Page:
The Jets, the Sharks, and a Trade Agreement

The following tale about trade, protectionism, and trade agreements is more realistic than it seems on the surface.

You live in Rolling Acres, a neighborhood controlled by the Sharks. Although a ruthless bunch, members of this gang aren’t stupid. They know that to retain their profitable control of Rolling Acres they need allies among your neighbors. The Sharks also know that the only reliable allies are those who share in the gains that the Sharks enjoy from their control of your neighborhood.

To procure the support of key neighbors the Sharks fan out across Rolling Acres to announce a new policy. As the switchblade-wielding Shark who arrived at your door puts it, “We ain’t no more gonna let you buy tomatoes from outside of this here neighborhood. And that means no more tomatoes from Oakmont - you know, that neighborhood where tomatoes sell for really low prices.”

Without another word, the Shark, peering menacingly into your eyes, touches the blade of his knife to your neck. The message is clear: you must stop buying tomatoes from outside of Rolling Acres.

Valuing your life more highly than tasty tomatoes, you now buy tomatoes only from vegetable farmer Jones who lives at the end of your street. Jones’s tomatoes aren’t as juicy as the ones from Oakmont. Adding injury to insult, not only is the price that Jones charges higher than the price charged for tomatoes in Oakmont, it’s higher than the price that Jones charged before the Sharks new tomato policy took effect. Still, if you want tomatoes, Jones is your only option.

Chit-chatting with Jones one morning as he bags some scrawny tomatoes that you bought from him, you learn that Jones is impressed with what he calls “the Sharks’ pragmatic and business-friendly policies.”

“Yessir,” Jones declares, “before the Sharks’ new tomato policy, my sales and profits were much lower than they are now. I also couldn’t afford to employ as many workers as I do today. But now, my business is growing. I’m a loyal supporter of the Sharks!”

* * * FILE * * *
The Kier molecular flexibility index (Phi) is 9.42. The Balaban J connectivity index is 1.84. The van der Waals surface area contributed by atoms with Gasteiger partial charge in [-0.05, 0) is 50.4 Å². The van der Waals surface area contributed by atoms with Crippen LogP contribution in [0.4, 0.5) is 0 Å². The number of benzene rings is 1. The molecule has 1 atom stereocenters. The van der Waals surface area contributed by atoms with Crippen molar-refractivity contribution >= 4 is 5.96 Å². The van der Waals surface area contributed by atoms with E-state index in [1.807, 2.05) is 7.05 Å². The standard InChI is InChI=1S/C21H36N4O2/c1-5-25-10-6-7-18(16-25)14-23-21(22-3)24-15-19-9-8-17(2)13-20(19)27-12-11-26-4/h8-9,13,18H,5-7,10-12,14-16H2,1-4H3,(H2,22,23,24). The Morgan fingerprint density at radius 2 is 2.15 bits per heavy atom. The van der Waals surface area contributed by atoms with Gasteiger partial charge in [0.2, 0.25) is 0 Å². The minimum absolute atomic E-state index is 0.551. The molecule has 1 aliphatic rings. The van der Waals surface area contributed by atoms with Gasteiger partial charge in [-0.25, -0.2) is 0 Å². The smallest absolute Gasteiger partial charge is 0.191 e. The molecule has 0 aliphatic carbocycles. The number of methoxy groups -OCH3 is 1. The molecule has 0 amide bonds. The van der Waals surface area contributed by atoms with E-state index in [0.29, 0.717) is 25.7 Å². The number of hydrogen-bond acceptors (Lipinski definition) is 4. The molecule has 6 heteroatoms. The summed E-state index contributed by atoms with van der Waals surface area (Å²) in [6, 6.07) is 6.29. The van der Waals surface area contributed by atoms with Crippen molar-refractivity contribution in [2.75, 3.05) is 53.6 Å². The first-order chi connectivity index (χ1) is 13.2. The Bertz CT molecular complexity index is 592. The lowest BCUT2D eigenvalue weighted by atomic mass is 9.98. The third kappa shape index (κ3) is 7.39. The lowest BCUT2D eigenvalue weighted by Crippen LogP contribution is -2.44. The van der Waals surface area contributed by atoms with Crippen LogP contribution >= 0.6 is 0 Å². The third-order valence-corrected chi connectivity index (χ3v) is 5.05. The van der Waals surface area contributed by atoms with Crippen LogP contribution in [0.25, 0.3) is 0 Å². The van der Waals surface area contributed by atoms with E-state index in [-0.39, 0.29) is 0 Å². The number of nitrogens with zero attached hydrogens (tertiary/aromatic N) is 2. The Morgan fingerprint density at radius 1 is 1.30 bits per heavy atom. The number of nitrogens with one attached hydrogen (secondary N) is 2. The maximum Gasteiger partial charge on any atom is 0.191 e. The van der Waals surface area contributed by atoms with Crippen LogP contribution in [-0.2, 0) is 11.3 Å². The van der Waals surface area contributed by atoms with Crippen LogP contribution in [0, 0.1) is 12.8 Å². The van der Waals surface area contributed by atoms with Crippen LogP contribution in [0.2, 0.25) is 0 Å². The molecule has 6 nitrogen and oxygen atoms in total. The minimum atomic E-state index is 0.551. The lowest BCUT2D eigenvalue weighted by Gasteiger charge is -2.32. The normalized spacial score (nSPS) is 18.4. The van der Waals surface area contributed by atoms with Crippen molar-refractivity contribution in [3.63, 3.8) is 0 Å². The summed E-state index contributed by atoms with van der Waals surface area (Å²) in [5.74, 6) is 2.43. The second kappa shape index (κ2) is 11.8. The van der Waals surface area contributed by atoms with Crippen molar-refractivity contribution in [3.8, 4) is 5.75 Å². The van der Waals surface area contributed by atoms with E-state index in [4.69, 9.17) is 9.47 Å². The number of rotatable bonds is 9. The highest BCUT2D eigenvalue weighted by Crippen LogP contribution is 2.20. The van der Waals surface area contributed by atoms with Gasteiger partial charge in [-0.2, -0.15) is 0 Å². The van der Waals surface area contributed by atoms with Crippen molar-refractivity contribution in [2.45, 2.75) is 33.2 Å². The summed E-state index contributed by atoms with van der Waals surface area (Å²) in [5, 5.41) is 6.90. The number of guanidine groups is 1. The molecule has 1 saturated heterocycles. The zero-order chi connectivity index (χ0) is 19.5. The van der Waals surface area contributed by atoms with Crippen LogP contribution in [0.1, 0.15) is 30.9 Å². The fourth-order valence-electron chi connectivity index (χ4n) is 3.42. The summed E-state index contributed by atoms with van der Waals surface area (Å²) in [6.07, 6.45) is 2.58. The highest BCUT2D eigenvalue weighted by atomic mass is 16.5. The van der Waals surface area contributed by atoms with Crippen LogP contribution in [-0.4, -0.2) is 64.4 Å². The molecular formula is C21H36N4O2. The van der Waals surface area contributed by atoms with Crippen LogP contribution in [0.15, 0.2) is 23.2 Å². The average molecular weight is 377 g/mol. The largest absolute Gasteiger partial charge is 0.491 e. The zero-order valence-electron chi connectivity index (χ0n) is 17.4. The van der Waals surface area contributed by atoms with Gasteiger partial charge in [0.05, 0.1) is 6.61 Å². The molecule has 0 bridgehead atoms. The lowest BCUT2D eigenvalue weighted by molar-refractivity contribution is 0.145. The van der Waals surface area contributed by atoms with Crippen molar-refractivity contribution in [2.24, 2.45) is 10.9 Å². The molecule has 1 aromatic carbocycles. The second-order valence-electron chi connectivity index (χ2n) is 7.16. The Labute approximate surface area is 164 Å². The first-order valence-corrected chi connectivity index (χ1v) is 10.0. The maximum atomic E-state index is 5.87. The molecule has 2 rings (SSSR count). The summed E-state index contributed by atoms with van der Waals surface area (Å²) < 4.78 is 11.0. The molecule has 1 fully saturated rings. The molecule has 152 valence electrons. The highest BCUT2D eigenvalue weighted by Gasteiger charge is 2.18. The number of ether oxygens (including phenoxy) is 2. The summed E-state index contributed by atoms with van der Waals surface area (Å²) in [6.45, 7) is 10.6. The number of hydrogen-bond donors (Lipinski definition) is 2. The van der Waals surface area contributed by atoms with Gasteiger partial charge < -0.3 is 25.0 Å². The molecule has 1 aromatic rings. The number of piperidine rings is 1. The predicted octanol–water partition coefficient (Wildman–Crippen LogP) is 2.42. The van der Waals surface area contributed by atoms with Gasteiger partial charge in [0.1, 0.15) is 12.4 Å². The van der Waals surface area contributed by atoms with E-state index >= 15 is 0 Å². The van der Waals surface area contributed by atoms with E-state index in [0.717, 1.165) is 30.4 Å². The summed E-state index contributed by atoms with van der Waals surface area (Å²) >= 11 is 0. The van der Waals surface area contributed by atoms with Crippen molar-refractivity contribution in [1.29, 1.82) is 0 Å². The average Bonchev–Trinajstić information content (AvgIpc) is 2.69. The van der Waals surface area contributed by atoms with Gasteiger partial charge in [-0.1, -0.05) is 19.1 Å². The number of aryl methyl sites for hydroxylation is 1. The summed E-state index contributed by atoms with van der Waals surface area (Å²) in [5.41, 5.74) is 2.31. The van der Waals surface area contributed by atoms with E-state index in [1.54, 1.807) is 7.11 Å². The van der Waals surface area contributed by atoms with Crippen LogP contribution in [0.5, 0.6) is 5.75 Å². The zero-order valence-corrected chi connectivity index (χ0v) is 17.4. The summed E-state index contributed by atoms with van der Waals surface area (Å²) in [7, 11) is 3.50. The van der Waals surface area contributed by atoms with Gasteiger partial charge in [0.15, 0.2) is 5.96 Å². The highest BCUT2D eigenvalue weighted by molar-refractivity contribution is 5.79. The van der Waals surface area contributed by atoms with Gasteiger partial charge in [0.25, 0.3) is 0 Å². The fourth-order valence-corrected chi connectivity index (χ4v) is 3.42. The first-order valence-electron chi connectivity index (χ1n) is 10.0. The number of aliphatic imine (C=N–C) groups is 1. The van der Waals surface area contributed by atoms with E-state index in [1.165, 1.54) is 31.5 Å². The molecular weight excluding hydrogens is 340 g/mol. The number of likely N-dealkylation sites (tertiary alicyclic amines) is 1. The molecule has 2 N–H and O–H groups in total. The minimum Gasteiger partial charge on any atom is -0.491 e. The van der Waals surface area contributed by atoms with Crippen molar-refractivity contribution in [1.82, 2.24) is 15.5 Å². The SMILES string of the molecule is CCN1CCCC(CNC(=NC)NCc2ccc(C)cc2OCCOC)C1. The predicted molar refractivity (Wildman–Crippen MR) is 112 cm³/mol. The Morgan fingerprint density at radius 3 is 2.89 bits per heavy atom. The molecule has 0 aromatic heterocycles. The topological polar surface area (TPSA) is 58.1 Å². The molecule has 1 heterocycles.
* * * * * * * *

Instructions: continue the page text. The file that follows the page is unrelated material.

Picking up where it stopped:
As you walk home you notice that the neighborhood nail salon has gone out of business. You’re curious as to why, especially in light of the Sharks’ pro-business policies.

When you get home your wife asks if you heard about what just happened in Oakmont. She informs you that a rival gang, the Jets, have seized control of that neighborhood and that they’re ruling Oakmont in pretty much the same ways that the Sharks rule Rolling Acres. “I hope that war doesn’t break out between the Jets and our Sharks,” you reply to your wife.

Fortunately, no actual war breaks out. In fact, the Sharks and the Jets announce that they’re cooperating with each other to improve the lives of the citizens of their respective neighborhoods. You learn from tomato-farmer Jones that the Sharks - being great champions of business - have reached a milestone agreement amongst themselves to improve his business even further.

Jones giddily explains: “The Sharks, you see, got the Jets to let the people in Oakmont buy my tomatoes. With me now selling tomatoes in Rolling Acres and in Oakmont, my business will boom even more! The Sharks are great!”

When you ask Jones just how the Sharks achieved this happy result, he replies that, unfortunately, it came at a cost. “You know how the Sharks have long promised to slit the throats of people in our neighborhood who buy apples from those excellent apple growers in Oakmont?” You reply in the affirmative, telling Jones that the Sharks’ apple policy - being identical to the Sharks’ tomato policy - increased the business of apple growers in Rolling Acres.